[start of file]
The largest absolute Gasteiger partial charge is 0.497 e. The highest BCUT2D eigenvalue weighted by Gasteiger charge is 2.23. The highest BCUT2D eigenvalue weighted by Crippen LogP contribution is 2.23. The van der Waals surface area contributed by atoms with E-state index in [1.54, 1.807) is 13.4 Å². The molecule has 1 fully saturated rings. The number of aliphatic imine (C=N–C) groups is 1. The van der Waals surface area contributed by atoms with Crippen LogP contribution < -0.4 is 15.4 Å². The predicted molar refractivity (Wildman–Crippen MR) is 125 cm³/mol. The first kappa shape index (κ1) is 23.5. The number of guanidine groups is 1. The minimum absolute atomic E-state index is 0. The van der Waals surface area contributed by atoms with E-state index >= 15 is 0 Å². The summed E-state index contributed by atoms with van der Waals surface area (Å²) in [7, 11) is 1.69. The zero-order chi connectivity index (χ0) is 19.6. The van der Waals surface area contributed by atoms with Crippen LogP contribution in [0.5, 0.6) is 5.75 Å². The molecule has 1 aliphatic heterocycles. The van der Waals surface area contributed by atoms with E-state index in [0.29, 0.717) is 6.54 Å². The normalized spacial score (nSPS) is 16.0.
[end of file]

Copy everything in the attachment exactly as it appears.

The largest absolute Gasteiger partial charge is 0.497 e. The highest BCUT2D eigenvalue weighted by Gasteiger charge is 2.23. The highest BCUT2D eigenvalue weighted by Crippen LogP contribution is 2.23. The van der Waals surface area contributed by atoms with E-state index in [1.54, 1.807) is 13.4 Å². The molecule has 1 fully saturated rings. The number of aliphatic imine (C=N–C) groups is 1. The van der Waals surface area contributed by atoms with Crippen LogP contribution < -0.4 is 15.4 Å². The predicted molar refractivity (Wildman–Crippen MR) is 125 cm³/mol. The first kappa shape index (κ1) is 23.5. The number of guanidine groups is 1. The minimum absolute atomic E-state index is 0. The van der Waals surface area contributed by atoms with E-state index >= 15 is 0 Å². The summed E-state index contributed by atoms with van der Waals surface area (Å²) in [7, 11) is 1.69. The zero-order chi connectivity index (χ0) is 19.6. The van der Waals surface area contributed by atoms with Crippen LogP contribution in [0.5, 0.6) is 5.75 Å². The molecule has 1 aliphatic heterocycles. The van der Waals surface area contributed by atoms with E-state index in [0.29, 0.717) is 6.54 Å². The normalized spacial score (nSPS) is 16.0.